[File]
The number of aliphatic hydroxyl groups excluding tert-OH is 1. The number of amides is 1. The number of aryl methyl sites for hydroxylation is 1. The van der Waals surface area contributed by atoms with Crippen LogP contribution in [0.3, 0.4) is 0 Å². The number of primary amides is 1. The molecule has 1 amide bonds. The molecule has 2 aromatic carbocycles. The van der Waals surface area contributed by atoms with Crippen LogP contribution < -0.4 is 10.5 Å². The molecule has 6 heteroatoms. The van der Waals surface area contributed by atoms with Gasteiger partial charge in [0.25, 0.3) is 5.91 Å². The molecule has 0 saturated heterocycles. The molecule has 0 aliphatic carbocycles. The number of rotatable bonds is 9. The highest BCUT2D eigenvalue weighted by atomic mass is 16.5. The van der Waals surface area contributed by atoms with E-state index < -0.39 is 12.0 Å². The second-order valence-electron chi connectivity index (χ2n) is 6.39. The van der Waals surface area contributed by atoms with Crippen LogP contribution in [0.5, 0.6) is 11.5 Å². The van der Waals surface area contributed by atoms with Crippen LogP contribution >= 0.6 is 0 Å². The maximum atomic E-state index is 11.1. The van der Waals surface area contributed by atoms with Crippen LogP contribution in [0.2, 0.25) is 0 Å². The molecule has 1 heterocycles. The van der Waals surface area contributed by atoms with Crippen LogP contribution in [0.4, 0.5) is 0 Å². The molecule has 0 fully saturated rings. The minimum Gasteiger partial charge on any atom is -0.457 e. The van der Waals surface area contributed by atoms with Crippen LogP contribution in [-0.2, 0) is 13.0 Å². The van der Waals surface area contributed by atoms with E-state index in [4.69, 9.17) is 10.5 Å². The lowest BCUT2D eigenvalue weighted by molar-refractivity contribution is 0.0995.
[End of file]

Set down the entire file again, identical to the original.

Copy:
The number of aliphatic hydroxyl groups excluding tert-OH is 1. The number of amides is 1. The number of aryl methyl sites for hydroxylation is 1. The van der Waals surface area contributed by atoms with Crippen LogP contribution in [0.3, 0.4) is 0 Å². The number of primary amides is 1. The molecule has 1 amide bonds. The molecule has 2 aromatic carbocycles. The van der Waals surface area contributed by atoms with Crippen LogP contribution < -0.4 is 10.5 Å². The molecule has 6 heteroatoms. The van der Waals surface area contributed by atoms with Gasteiger partial charge in [0.25, 0.3) is 5.91 Å². The molecule has 0 saturated heterocycles. The molecule has 0 aliphatic carbocycles. The number of rotatable bonds is 9. The highest BCUT2D eigenvalue weighted by atomic mass is 16.5. The van der Waals surface area contributed by atoms with E-state index < -0.39 is 12.0 Å². The second-order valence-electron chi connectivity index (χ2n) is 6.39. The van der Waals surface area contributed by atoms with Crippen LogP contribution in [0.5, 0.6) is 11.5 Å². The van der Waals surface area contributed by atoms with Crippen LogP contribution >= 0.6 is 0 Å². The maximum atomic E-state index is 11.1. The van der Waals surface area contributed by atoms with Crippen LogP contribution in [0.2, 0.25) is 0 Å². The molecule has 1 heterocycles. The van der Waals surface area contributed by atoms with Crippen LogP contribution in [0.4, 0.5) is 0 Å². The molecule has 0 fully saturated rings. The minimum Gasteiger partial charge on any atom is -0.457 e. The van der Waals surface area contributed by atoms with Crippen LogP contribution in [-0.2, 0) is 13.0 Å². The van der Waals surface area contributed by atoms with E-state index in [4.69, 9.17) is 10.5 Å². The lowest BCUT2D eigenvalue weighted by molar-refractivity contribution is 0.0995.